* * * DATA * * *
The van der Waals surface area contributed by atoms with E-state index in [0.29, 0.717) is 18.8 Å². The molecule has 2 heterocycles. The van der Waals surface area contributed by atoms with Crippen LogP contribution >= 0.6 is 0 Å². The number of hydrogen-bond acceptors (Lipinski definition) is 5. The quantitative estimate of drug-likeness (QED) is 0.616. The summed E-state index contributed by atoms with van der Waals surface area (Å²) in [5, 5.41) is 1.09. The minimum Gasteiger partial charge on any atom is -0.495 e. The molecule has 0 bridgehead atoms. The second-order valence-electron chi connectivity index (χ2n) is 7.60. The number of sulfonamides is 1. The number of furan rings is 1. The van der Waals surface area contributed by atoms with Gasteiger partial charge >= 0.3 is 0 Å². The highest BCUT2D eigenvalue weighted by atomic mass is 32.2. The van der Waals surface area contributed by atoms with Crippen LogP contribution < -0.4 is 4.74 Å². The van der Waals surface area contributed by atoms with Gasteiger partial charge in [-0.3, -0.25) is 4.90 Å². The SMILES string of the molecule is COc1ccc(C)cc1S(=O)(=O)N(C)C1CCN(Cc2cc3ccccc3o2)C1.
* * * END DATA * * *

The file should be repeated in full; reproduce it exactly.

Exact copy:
The van der Waals surface area contributed by atoms with E-state index in [0.29, 0.717) is 18.8 Å². The molecule has 2 heterocycles. The van der Waals surface area contributed by atoms with Crippen LogP contribution >= 0.6 is 0 Å². The number of hydrogen-bond acceptors (Lipinski definition) is 5. The quantitative estimate of drug-likeness (QED) is 0.616. The summed E-state index contributed by atoms with van der Waals surface area (Å²) in [5, 5.41) is 1.09. The minimum Gasteiger partial charge on any atom is -0.495 e. The molecule has 0 bridgehead atoms. The second-order valence-electron chi connectivity index (χ2n) is 7.60. The number of sulfonamides is 1. The number of furan rings is 1. The van der Waals surface area contributed by atoms with Gasteiger partial charge >= 0.3 is 0 Å². The highest BCUT2D eigenvalue weighted by atomic mass is 32.2. The van der Waals surface area contributed by atoms with Crippen LogP contribution < -0.4 is 4.74 Å². The van der Waals surface area contributed by atoms with Gasteiger partial charge in [-0.3, -0.25) is 4.90 Å². The SMILES string of the molecule is COc1ccc(C)cc1S(=O)(=O)N(C)C1CCN(Cc2cc3ccccc3o2)C1.